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Other voices: Opioid crisis not going away

We’re not sure how much good it will do to sue the pharmaceutical industry, but the opioid crisis has become so severe that we must try.

Buncombe County has filed a federal lawsuit naming 23 firms, including five of the largest manufacturers of prescription opioids, the three largest wholesale drug distributors in the U.S., and their related companies. No specific amount of damages is asked.

The lawsuit claims the distributors and manufacturers engaged in “false, deceptive and unfair marketing and/or unlawful diversion of prescription opioids.

“We cannot afford in Buncombe County, or in the country anymore, to just stand back and let this happen,” Commissioner Al Whitesides said. “We gotta speak up. Because we are speaking up and fighting for a lot of people.”

“These drugs are brought in here under false pretenses and they’re robbing us of citizens,” said Commissioner Ellen Frost. They’re robbing us of resources but more importantly, they’re robbing us of citizens — the babies that are in foster care, the paramedics that have to go out for things that they typically would never have to encounter.

“So, I embrace this fight.”

Opioids have important legitimate uses as pain-killers, but they are being misused widely with catastrophic results. Opioids were responsible for more than 33,000 deaths in the U.S. in 2015, according to the Centers for Disease Control and Prevention. Last year’s toll in Buncombe County alone was 42.

And the trend is upward. Buncombe saw more than 200 opioid overdoses in the first eight months of 2017, according to state data. That’s more than twice the number of cases reported for the same period in 2016.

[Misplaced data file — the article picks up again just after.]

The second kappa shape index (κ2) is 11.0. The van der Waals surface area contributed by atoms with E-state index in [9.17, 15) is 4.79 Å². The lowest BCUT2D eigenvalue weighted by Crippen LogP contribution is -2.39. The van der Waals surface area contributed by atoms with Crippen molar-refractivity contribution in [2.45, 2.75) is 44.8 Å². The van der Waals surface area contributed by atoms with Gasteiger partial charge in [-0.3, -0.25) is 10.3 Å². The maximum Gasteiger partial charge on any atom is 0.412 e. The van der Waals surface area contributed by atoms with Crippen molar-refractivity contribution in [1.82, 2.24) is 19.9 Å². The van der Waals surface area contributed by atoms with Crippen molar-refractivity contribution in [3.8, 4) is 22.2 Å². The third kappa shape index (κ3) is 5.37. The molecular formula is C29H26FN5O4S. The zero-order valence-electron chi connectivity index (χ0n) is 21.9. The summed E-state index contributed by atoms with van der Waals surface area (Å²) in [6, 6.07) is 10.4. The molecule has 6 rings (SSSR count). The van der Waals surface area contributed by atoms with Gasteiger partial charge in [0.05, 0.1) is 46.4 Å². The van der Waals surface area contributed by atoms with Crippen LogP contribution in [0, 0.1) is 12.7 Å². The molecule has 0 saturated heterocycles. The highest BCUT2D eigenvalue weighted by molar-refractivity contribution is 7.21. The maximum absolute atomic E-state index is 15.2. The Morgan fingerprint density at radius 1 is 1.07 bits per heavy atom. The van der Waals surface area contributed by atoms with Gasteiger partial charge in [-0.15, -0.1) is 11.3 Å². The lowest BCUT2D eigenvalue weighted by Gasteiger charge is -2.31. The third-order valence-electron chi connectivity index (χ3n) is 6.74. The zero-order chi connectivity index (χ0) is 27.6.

So why sue those who manufacture and distribute opioids? It comes back to Frost’s remark about “false pretenses.” These drugs supposedly are available for legitimate use in fighting pain, but the industry is producing far more than can possibly be used legally.

A lot of the opioids being abused were obtained through legitimate prescriptions. In 20 percent of U.S. counties, the number of opioid prescriptions increased by more than 10 percent from 2010 to 2015, according to CDC data

We need to do a better job of policing providers who overprescribe opioids. But that still does not let the industry off the hook. The companies have to know the quantities they provide, even though they are under federal controls, are excessive.

The suit may or may not produce any money. If it does, that money should be used for treatment of addicts. Effective treatment is the only long-term solution. As much as we stress the importance of not using drugs, there are those who will not pay attention.

Programs such as the pretrial intervention being pushed by Buncombe Sheriff Van Duncan and District Attorney Todd Williams offer some of our best hope. Incarceration doesn’t help cure addiction, whether that addiction be to alcohol or opioids.

Under pretrial intervention, someone accused of a crime involving opioids gets an opportunity to maintain a clean record providing certain conditions are met. In this case, one of the conditions obviously would be to stay off drugs.

The opioid crisis is real, and it’s not going to go away. Yes, we need to enforce the laws. And yes, some people need to be locked away. But for most, treatment is better than incarceration, and that treatment must not be limited to crisis intervention. It must be continuing At the same time, we must hold responsible those physicians who prescribe too freely, those pharmacists who fill questionable prescriptions, and those manufacturers who turn out far too many pills than are needed for legitimate pain control.

— Asheville Citizen-Times

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